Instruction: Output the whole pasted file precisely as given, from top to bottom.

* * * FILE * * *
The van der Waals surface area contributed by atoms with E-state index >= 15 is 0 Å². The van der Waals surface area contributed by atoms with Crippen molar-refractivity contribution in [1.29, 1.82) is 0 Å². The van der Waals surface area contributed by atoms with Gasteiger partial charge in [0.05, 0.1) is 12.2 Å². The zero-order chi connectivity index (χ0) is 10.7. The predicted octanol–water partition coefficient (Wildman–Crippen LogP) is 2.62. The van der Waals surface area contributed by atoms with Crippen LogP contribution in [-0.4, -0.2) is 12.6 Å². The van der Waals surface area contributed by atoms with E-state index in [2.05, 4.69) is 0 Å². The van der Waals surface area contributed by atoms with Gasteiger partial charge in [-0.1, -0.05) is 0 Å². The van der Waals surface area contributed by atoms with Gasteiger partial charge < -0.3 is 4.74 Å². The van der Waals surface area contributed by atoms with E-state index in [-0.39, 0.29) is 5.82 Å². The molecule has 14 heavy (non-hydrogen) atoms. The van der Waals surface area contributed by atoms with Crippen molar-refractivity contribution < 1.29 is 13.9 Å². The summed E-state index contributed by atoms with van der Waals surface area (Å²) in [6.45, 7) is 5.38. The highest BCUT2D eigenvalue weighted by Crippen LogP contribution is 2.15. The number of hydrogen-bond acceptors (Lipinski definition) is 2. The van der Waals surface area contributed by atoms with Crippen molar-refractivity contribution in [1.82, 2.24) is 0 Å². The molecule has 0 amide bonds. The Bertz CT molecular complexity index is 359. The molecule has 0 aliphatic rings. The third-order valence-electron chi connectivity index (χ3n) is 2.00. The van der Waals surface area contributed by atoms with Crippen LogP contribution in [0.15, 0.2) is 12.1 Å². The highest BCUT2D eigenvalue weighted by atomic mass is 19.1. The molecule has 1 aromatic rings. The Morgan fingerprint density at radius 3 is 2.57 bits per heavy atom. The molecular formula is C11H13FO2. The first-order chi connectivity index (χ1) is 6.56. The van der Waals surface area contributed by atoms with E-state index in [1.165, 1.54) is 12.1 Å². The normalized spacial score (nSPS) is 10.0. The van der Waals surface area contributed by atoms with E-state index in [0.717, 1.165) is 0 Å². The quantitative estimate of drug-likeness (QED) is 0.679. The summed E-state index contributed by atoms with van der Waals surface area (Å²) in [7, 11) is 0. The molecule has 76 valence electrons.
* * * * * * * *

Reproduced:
The van der Waals surface area contributed by atoms with E-state index >= 15 is 0 Å². The van der Waals surface area contributed by atoms with Crippen molar-refractivity contribution in [1.29, 1.82) is 0 Å². The van der Waals surface area contributed by atoms with Gasteiger partial charge in [0.05, 0.1) is 12.2 Å². The zero-order chi connectivity index (χ0) is 10.7. The predicted octanol–water partition coefficient (Wildman–Crippen LogP) is 2.62. The van der Waals surface area contributed by atoms with Crippen LogP contribution in [-0.4, -0.2) is 12.6 Å². The van der Waals surface area contributed by atoms with E-state index in [2.05, 4.69) is 0 Å². The van der Waals surface area contributed by atoms with Gasteiger partial charge in [-0.1, -0.05) is 0 Å². The van der Waals surface area contributed by atoms with Gasteiger partial charge < -0.3 is 4.74 Å². The van der Waals surface area contributed by atoms with E-state index in [-0.39, 0.29) is 5.82 Å². The molecule has 14 heavy (non-hydrogen) atoms. The van der Waals surface area contributed by atoms with Crippen molar-refractivity contribution < 1.29 is 13.9 Å². The summed E-state index contributed by atoms with van der Waals surface area (Å²) in [6.45, 7) is 5.38. The highest BCUT2D eigenvalue weighted by Crippen LogP contribution is 2.15. The number of hydrogen-bond acceptors (Lipinski definition) is 2. The van der Waals surface area contributed by atoms with Crippen molar-refractivity contribution in [1.82, 2.24) is 0 Å². The molecule has 0 amide bonds. The Bertz CT molecular complexity index is 359. The molecule has 0 aliphatic rings. The third-order valence-electron chi connectivity index (χ3n) is 2.00. The van der Waals surface area contributed by atoms with Crippen LogP contribution in [0.15, 0.2) is 12.1 Å². The highest BCUT2D eigenvalue weighted by atomic mass is 19.1. The molecule has 1 aromatic rings. The Morgan fingerprint density at radius 3 is 2.57 bits per heavy atom. The molecular formula is C11H13FO2. The first-order chi connectivity index (χ1) is 6.56. The van der Waals surface area contributed by atoms with E-state index in [1.165, 1.54) is 12.1 Å². The normalized spacial score (nSPS) is 10.0. The van der Waals surface area contributed by atoms with E-state index in [0.717, 1.165) is 0 Å². The quantitative estimate of drug-likeness (QED) is 0.679. The summed E-state index contributed by atoms with van der Waals surface area (Å²) in [7, 11) is 0. The molecule has 76 valence electrons.